‘Peak Obamacare': Will Exchanges End With A Bang Or A Whimper?

The U.S. Supreme Court has agreed to hear King v. Burwell, an important case about Obamacare’s subsidies (tax credits) to health insurers. Plaintiffs argue that in the 36 states with federal Obamacare exchanges, subsidies cannot be paid legally. If no subsidies can be paid, neither the individual mandate to buy health insurance nor the employer mandate to offer insurance can be enforced. (more…)

Too High a Price: Out-of-Pocket Health Care Costs in the United States

Findings from the Commonwealth Fund Health Care Affordability Tracking Survey, September–October 2014

Whether they have health insurance through an employer or buy it on their own, Americans are paying more out-of-pocket for health care now than they did in the past decade. A Commonwealth Fund survey fielded in the fall of 2014 asked consumers about these costs. More than one of five 19-to-64-year-old adults who were insured all year spent 5 percent or more of their income on out-of-pocket costs, not including premiums, and 13 percent spent 10 percent or more.

Adults with low incomes had the highest rates of steep out-of-pocket costs. About three of five privately insured adults with low incomes and half of those with moderate incomes reported that their deductibles are difficult to afford. Two of five adults with private insurance who had high deductibles relative to their income said they had delayed needed care because of the deductible.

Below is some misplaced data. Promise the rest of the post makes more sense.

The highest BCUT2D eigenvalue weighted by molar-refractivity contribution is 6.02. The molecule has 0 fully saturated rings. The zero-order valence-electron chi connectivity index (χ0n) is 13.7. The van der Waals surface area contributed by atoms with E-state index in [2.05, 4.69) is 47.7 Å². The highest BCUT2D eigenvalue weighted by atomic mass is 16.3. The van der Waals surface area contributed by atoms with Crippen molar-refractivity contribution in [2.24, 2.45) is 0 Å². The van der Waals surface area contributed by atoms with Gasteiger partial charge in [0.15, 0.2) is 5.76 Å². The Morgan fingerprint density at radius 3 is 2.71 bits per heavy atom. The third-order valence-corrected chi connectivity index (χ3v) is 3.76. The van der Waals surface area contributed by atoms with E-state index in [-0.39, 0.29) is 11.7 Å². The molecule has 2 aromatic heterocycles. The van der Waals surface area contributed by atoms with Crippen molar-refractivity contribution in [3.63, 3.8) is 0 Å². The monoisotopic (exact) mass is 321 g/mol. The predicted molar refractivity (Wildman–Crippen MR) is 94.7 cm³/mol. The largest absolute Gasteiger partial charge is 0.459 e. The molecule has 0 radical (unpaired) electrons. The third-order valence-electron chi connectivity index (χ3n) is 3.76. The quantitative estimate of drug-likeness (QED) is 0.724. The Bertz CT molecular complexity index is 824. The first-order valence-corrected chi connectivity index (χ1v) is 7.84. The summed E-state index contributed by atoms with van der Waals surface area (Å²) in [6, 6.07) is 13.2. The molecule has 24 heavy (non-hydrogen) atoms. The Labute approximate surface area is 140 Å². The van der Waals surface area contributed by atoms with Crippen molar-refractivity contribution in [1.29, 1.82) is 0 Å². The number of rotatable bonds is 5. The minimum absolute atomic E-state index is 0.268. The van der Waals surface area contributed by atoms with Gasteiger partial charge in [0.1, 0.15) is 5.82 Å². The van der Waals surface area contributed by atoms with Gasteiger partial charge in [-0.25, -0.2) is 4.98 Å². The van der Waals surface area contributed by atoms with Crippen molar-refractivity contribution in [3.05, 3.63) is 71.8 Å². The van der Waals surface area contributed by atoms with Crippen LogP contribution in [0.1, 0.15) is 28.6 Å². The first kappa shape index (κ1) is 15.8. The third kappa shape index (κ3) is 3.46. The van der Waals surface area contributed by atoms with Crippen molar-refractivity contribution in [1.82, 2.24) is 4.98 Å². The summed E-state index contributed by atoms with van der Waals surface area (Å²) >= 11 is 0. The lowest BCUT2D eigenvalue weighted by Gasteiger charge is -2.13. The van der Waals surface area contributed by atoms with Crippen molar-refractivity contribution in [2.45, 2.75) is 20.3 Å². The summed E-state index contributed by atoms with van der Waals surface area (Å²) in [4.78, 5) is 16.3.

Original article:


Too Many Women Face “Unnecessary” Repeat Breast Surgery

Madison, Wisconsin – A large national review shows that about a quarter of women who opt for lumpectomy to preserve their breasts wind up having further surgery to reduce risk of the cancer returning.

And the reasons aren’t necessarily medical: repeat surgery rates are driven by factors such as demography and differences of opinion about how much cancer-free tissue make up an adequate surgical margin. The result is that some patients may needlessly have a second surgery. (more…)